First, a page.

Google takes minority stake in China’s start-up Mobvoi

21 Oct 2015 | Author: | No comments yet »

Google Invests in Chinese Search-and-Smartwatch Startup.

Google Inc. is making its first direct investment in a Chinese startup, an artificial-intelligence developer, since mostly quitting the country in 2010 over censorship concerns.

Google has reportedly taken a minority stake in Mobvoi, a Beijing startup that develops Chinese-language speech recognition technology for mobile devices.Google Inc. has bet tens of millions of dollars on a Chinese search-and-smartwatch company that marks a rare deal in China and renewed interest in a market it mostly exited in 2010. The investment, first reported by the Financial Times, shows ongoing interest by Google GOOG -2.24% in artificial intelligence technologies, particularly speech recognition, natural language processing, and of course, search. Mobvoi, which jointly announced the investment today (Oct. 20) with Google, is a Beijing-based startup founded by former Google employees Zhifei Li and Mike Lei.

The company has developed a Chinese voice search mobile app with two million accumulated users, a Chinese smartwatch operating system and a smartwatch called Ticwear. In 2014, a growth equity arm of the corporation called Google Capital invested in InnoLight Technology Corp., a Suzhou-based company that makes high-speed data transmission hardware. “Mobvoi is very excited to welcome Google as an investor as both companies share a long-term view on technologies,” Li Zhifei, a company co-founder and former Google employee, said in a statement without specifying the amount that the Mountain View, California-based company is investing. In 2010, Google said it wouldn’t self-censor content for Chinese services, and then shut its local search page and directed users to its Hong Kong website.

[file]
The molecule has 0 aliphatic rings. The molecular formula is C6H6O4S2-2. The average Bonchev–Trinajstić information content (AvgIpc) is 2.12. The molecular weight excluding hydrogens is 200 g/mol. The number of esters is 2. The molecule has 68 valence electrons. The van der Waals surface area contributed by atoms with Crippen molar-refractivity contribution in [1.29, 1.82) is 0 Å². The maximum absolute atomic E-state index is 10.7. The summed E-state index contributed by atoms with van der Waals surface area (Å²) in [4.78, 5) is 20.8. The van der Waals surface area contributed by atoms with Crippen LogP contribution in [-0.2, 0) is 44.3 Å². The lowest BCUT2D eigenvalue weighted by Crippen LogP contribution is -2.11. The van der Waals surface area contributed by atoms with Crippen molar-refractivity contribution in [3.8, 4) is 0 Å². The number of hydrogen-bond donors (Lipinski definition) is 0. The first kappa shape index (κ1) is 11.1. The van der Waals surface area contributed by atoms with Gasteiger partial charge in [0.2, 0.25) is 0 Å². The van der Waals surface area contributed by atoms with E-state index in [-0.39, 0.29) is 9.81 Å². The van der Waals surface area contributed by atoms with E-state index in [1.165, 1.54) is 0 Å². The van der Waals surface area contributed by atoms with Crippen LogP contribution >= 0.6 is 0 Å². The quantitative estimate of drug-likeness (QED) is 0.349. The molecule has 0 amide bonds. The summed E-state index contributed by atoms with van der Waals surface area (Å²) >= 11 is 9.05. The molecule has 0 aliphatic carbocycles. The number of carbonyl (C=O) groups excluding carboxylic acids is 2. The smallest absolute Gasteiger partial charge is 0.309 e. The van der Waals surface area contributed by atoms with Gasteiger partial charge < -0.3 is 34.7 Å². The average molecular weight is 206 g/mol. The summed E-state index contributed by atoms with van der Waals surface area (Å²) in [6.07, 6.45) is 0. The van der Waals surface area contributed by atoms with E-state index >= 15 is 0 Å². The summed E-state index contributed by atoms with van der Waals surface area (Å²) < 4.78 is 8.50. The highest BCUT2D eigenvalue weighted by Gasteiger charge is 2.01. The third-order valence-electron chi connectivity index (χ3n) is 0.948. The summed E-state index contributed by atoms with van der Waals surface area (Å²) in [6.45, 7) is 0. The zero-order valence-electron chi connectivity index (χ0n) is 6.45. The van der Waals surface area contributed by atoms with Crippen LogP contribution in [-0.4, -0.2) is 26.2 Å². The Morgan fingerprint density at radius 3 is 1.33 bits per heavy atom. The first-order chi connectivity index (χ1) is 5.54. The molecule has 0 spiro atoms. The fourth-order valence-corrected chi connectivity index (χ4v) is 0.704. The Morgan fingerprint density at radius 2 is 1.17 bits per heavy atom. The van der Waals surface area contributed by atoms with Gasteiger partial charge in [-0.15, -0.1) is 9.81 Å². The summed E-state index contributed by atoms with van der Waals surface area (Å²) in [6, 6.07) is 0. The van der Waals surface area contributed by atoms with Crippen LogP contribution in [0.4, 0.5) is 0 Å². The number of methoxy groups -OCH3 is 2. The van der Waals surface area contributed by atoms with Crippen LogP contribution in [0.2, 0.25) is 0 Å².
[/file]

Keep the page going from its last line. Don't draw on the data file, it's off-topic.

The latest deal values Mobvoi at about $300 million, according to two people familiar with the details who asked not to be identified because the valuation is private. The startup struck a partnership with Google earlier this year to provide search and speech recognition for Android Wear, the Google operating system for wearable devices.

Google ceased many of its operations in China in 2010 following cyberattacks against Gmail users and disagreements with Beijing over censoring search results. The Wall Street Journal reported in September that Google was in talks with the Chinese government and handset makers about launching a new Android app store in the country. While China’s government now blocks Google’s Gmail, search services and YouTube, the company’s Android software runs most of the country’s biggest-selling smartphones. Mobvoi, founded by two ex-Google employees who worked in translation and voice search at the California campus, will use the money to strengthen its artificial intelligence development, explore smart car technologies and hire more people. The investment in Mobvoi indicates that it might also try to reach Chinese consumers with AI and voice search—which would pit it directly against Baidu, the dominant search engine in China.

Meanwhile, Baidu, Alibaba, and Tencent—China’s trifecta for internet business in search, e-commerce, and social, respectively—have each been funneling money into foreign startups over the past two years.

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